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Treasury, IRS unveil plan to close ‘major tax loophole’ used by large partnerships

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IRS Commissioner Danny Werfel testifies before the House Appropriations Committee in Washington, D.C., on May 7, 2024.
Kevin Dietsch | Getty Images

The U.S. Department of the Treasury and the IRS on Monday unveiled a plan to “close a major tax loophole” used by large, complex partnerships, which could raise more than an estimated $50 billion in tax revenue over the next 10 years.

The plan targets so-called “related party basis shifting,” where single businesses operating through different legal entities trade original purchase prices on assets to take more deductions or reduce future gains, according to the Treasury.

“These tax shelters allow wealthy taxpayers to avoid paying what they owe,” IRS Commissioner Danny Werfel told reporters on a press call Friday.  

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After a year of studying the basis-shifting issue, the agencies announced their intent to issue proposed regulations. They also released a revenue ruling on related-party partnership transactions involving basis shifting without “economic substance” for the parties or “substantial business purpose.”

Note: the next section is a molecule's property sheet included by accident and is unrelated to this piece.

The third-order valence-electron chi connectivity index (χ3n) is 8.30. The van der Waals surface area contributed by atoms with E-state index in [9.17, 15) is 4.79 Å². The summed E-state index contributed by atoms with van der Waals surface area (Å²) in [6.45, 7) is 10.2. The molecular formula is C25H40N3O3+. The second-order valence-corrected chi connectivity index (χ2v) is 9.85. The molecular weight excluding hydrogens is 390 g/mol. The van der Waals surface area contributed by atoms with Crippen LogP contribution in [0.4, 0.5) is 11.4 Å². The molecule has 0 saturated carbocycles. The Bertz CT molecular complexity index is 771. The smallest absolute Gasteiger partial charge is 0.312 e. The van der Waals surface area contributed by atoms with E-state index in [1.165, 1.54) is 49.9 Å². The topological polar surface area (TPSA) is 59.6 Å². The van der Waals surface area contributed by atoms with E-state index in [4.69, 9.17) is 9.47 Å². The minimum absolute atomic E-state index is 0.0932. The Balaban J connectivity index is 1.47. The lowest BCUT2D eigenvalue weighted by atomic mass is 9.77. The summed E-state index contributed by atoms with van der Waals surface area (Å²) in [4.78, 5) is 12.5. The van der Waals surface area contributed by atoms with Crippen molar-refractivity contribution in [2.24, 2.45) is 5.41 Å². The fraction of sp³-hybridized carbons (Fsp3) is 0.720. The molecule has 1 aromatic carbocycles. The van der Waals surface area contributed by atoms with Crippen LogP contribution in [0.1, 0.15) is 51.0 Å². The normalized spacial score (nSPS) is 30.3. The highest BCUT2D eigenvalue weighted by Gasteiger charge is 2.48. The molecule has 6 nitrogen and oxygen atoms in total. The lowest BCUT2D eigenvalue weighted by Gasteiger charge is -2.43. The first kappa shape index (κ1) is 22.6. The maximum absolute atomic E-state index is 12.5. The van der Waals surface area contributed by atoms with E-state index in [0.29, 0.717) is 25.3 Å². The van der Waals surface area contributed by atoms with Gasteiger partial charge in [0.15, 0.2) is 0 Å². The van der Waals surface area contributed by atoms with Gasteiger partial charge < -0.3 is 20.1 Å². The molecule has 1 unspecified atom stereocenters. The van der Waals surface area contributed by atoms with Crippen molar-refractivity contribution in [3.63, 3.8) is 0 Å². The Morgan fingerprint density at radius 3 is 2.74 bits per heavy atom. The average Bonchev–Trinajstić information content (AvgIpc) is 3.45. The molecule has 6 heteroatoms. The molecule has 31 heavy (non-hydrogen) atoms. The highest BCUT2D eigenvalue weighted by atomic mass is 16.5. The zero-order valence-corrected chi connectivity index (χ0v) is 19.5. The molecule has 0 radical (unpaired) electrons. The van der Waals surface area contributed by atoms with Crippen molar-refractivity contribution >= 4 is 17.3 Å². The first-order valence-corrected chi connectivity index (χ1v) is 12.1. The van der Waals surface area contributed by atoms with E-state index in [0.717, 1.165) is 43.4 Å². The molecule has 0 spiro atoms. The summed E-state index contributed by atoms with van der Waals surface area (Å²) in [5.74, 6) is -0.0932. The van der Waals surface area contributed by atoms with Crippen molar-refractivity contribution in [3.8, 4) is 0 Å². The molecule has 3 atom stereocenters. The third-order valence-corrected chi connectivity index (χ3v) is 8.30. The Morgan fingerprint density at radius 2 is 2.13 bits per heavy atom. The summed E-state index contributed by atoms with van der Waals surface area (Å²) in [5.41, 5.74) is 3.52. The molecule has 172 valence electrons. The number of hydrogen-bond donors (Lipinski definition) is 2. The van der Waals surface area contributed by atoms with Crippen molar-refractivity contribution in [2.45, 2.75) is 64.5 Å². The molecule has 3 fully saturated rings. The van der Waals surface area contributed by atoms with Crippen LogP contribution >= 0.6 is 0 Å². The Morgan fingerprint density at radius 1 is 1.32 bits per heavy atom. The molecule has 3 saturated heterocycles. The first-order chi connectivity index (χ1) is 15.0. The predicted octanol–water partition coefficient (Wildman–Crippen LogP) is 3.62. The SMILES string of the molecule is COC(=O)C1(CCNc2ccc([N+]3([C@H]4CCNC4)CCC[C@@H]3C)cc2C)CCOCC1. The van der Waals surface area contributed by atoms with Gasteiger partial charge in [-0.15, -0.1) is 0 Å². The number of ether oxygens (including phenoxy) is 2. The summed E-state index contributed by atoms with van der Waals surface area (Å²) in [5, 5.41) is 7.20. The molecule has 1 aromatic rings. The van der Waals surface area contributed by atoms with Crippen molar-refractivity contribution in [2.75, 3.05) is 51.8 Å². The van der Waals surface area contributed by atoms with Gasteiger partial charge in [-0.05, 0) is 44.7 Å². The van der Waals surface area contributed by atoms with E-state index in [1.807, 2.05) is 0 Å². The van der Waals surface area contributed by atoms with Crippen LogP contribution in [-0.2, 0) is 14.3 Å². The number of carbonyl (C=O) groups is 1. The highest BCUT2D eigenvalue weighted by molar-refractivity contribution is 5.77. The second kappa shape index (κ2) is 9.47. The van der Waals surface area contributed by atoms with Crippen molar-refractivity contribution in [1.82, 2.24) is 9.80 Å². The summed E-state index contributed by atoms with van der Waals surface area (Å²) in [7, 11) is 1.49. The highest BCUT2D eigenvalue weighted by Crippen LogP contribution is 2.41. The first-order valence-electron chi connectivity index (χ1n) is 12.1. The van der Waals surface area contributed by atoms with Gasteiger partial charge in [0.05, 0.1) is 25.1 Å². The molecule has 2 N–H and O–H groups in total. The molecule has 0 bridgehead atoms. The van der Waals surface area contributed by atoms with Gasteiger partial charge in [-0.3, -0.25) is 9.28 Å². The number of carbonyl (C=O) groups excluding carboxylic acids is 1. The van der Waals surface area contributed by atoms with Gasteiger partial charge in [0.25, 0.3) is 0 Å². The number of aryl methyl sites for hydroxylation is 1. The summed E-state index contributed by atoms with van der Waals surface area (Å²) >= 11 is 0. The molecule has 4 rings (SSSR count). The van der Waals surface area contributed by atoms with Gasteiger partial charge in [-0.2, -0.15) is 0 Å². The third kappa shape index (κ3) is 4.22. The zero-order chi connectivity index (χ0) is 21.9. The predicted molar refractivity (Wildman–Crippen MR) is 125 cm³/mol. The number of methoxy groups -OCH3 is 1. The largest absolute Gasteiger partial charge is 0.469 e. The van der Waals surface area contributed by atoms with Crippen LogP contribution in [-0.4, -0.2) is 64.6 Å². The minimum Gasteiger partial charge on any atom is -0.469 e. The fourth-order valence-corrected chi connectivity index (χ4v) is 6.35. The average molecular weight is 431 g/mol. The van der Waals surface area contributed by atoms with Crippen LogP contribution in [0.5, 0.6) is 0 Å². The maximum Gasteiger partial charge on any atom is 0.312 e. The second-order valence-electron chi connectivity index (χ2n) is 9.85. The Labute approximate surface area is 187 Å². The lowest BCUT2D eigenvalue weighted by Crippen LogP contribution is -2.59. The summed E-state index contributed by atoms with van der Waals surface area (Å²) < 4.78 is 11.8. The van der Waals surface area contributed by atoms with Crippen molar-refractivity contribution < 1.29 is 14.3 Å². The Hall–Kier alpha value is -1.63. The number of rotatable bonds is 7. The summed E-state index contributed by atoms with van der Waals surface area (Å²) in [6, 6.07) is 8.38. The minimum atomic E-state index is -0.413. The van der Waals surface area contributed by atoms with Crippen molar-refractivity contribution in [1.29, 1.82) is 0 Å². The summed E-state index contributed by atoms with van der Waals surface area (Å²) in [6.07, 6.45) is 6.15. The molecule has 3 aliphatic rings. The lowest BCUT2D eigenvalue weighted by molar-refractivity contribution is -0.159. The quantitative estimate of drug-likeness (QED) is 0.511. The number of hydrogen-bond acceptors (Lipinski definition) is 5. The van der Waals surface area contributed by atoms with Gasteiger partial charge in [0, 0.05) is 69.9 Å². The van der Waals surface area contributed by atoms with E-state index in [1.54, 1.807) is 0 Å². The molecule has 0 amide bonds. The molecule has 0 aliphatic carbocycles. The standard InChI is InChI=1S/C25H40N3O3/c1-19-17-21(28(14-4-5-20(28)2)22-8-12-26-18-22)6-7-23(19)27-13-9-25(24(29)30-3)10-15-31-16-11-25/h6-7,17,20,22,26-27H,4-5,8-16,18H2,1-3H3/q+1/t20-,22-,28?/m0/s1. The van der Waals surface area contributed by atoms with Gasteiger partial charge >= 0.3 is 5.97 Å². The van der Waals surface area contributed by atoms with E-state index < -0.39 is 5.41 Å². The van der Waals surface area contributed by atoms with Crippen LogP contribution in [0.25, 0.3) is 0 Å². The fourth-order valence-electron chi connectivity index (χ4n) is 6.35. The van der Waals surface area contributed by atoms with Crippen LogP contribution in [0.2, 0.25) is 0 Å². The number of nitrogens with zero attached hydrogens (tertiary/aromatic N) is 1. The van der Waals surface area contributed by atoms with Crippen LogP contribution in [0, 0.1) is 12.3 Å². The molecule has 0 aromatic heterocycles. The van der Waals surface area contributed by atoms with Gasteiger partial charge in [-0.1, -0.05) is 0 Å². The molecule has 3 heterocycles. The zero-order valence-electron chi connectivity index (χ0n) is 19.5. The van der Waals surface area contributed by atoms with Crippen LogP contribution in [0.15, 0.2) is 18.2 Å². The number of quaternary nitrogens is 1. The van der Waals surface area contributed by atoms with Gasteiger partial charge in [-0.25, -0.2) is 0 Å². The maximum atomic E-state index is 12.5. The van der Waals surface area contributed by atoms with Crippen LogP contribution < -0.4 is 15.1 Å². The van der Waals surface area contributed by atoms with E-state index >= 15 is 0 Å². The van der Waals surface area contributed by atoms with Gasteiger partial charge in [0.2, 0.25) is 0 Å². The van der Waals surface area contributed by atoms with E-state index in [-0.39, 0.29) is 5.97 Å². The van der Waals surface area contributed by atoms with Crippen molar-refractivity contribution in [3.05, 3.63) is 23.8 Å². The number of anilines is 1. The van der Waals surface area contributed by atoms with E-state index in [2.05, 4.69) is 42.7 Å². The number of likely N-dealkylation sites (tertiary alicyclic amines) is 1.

The plan builds on ongoing IRS efforts to increase audits on the wealthiest taxpayers, large corporations and complex partnerships.

“Treasury and the IRS are focused on addressing high-end tax abuse from all angles, and the proposed rules released today will increase tax fairness and reduce the deficit,” U.S. Secretary of the Treasury Janet Yellen said in a statement.

Pass-through business filings with more than $10 million in assets increased 70% between 2010 and 2019, but the audit rate for these partnerships fell from 3.8% to 0.1% during that period, according to the Treasury. 

This has contributed to an estimated $160 billion a year tax gap — the shortfall between what is owed and collected — attributed to the top 1% of tax filers, the agency said.

The battle over IRS funding

The announcement comes less than one week after President Joe Biden‘s top economic advisor unveiled his “key principles” for tax policy, including sustained IRS funding.  

“We should ensure ultra-wealthy taxpayers pay what they owe and play by the same rules by maintaining the President’s investment in the IRS,” White House National Economic Council advisor Lael Brainard told reporters Wednesday during a press call.

IRS funding has been a target for Republicans since Congress approved nearly $80 billion in funding via the Inflation Reduction Act.

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